This style is similar to permissive teaching in that the students have a lot of control, but unlike permissive teachers, indulgent teachers care a lot about their students and have good intentions.

While these types of teachers have close student-teacher relationships and are often well-liked, the low levels of control by the teacher in the classroom mean well-intentioned lesson plans often go awry.

Why is classroom management important?

Effective classroom management is important because a smoothly run classroom where students feel supported creates better learning experiences and student outcomes.

Read more about why classroom management is important here.

Which classroom management style is best?

Each style of behavior management has its advantages and disadvantages, but it’s generally considered that an authoritative teaching philosophy is best because it offers balance — students are involved and have the chance to be individuals, but the teacher also has steady control over the class as a whole. It produces students who are competent and responsible.

Authoritative and indulgent styles tend to encourage positive behavior and have the best student outcomes.

However, classroom management approaches can be affected by many things.

For example, the best style may vary depending on which year group you teach. In elementary school, students may need a more explicit set of defined rules and stricter supervision than middle school students because they have not yet learned how to regulate their own behavior. High school students may be better at self-management and being independent learners, so a more relaxed style might work. But high school also brings a broader range of issues that can affect student behavior, so you may need to be more closely involved with some students.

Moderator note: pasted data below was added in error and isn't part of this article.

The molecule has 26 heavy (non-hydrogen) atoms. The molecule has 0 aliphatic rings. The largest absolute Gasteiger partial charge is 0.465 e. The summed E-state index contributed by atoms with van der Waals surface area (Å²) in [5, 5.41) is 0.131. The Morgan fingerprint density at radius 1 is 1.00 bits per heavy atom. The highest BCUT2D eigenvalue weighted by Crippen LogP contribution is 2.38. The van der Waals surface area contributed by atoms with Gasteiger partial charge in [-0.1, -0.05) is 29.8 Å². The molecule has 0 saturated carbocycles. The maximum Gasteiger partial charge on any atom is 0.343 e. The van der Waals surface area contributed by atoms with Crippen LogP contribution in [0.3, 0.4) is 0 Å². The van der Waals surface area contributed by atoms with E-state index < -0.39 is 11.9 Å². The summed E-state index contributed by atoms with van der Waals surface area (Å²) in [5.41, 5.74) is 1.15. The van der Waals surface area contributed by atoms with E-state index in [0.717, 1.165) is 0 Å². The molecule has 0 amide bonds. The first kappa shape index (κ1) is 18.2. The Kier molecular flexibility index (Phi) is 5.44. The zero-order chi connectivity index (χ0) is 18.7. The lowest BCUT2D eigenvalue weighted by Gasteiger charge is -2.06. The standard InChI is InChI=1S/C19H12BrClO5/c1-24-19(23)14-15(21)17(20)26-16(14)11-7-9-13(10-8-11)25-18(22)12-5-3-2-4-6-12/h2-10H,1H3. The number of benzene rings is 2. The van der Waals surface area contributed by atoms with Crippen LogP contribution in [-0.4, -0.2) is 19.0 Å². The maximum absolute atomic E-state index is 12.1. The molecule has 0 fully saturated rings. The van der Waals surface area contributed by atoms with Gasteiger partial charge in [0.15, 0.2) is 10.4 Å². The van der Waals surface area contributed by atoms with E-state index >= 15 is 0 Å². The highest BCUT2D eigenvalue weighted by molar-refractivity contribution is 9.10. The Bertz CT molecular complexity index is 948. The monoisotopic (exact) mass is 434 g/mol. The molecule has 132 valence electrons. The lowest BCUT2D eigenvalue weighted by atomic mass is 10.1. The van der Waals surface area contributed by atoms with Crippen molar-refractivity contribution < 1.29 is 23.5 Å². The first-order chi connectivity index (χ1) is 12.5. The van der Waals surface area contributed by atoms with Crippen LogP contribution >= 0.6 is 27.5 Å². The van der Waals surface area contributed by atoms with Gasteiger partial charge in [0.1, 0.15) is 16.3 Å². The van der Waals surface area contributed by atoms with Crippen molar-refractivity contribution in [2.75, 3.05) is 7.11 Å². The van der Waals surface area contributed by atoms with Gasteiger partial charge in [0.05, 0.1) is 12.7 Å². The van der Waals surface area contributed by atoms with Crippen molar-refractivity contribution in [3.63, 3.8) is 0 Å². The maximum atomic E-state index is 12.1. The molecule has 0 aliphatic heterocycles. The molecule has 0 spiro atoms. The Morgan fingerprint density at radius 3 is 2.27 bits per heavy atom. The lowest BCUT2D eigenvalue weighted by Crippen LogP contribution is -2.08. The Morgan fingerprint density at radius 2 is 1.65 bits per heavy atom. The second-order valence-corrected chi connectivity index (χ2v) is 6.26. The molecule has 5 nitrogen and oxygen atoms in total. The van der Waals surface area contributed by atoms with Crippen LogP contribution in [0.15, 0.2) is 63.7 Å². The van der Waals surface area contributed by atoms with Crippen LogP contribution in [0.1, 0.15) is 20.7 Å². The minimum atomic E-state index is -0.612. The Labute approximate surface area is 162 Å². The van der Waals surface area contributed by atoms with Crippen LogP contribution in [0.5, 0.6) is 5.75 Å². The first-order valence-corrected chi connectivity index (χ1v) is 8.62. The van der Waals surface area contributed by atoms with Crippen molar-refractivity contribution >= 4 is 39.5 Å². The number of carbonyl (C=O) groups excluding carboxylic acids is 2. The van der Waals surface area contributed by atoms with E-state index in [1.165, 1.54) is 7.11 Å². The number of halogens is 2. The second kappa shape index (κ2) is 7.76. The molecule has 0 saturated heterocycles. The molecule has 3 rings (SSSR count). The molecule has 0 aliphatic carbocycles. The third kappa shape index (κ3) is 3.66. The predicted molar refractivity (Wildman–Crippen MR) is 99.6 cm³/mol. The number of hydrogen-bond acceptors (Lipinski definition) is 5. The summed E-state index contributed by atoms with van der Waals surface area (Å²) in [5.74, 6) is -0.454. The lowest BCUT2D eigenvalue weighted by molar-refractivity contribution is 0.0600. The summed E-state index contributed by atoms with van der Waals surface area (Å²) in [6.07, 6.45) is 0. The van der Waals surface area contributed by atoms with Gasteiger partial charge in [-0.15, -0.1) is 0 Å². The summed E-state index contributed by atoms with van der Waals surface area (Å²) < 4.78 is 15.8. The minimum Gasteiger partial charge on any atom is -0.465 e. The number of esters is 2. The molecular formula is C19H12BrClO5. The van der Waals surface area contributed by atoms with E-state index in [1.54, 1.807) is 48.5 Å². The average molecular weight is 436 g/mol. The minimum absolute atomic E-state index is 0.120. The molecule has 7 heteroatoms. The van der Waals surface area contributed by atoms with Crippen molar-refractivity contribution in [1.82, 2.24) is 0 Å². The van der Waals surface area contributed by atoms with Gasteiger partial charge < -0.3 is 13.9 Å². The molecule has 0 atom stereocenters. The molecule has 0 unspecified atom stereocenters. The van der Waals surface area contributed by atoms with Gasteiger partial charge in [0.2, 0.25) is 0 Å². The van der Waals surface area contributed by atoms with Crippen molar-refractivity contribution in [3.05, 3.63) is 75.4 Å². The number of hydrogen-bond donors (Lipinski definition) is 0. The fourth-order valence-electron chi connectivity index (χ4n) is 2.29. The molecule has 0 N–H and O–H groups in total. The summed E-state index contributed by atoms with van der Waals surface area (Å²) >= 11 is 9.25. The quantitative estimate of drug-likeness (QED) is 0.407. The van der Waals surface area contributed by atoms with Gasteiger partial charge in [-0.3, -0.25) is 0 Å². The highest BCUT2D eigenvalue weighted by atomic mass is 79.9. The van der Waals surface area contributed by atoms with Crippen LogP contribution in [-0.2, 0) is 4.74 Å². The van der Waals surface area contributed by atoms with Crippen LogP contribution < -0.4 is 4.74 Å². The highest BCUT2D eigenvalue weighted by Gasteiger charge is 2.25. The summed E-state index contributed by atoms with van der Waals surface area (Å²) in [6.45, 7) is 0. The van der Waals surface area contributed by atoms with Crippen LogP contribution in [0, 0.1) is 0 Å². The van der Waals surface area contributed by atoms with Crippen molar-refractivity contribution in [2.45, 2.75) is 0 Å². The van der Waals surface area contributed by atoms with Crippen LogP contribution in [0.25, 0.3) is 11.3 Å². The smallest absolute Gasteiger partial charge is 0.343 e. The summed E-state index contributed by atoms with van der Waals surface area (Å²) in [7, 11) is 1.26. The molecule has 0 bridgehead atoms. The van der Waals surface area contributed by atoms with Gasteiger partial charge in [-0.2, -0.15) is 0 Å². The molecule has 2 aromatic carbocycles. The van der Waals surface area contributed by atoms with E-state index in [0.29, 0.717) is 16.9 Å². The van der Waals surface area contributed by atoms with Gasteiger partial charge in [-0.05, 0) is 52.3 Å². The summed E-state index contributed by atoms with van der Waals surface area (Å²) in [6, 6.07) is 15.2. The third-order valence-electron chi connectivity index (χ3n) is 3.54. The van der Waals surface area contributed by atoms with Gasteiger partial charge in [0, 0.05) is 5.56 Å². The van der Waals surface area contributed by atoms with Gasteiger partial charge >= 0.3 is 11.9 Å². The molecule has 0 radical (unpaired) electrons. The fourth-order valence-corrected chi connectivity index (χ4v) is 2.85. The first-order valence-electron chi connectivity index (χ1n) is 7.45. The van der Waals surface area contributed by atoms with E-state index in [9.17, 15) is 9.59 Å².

Which classroom management style you use will also depend on your personality.

More experienced teachers tend to have different management styles because, over the years, they have learned better classroom management techniques. For example, a more experienced teacher would know how to set up the classroom environment to minimize disruption or where to stand or move around in order to maximize their view of the class. Experienced teachers often use an authoritative style. Although those who are becoming burnt out may tend towards authoritarian or permissive as their interest in teaching wanes.

New teachers may care a lot for their class, be keen for students to like them, and opt for a more indulgent style.

How to set your classroom management style

It’s important to have a clear idea of your classroom management style so that you can set the tone right from the beginning of the school year.

Start by thinking about what student outcomes you would like to see at the end of the year. Then think about the classroom environment, your preferred teaching methods, and how you deal with disruptive behavior if it happens. By asking yourself these questions, you can understand what classroom management style might work for you. You can find questionnaires like this one online to help you determine your style.

If you aren’t sure which classroom management style suits you or you want to work towards a change, then professional development can help. We’ve also put together some classroom management strategies for elementary school, middle school, and high school for you to try.

You may also like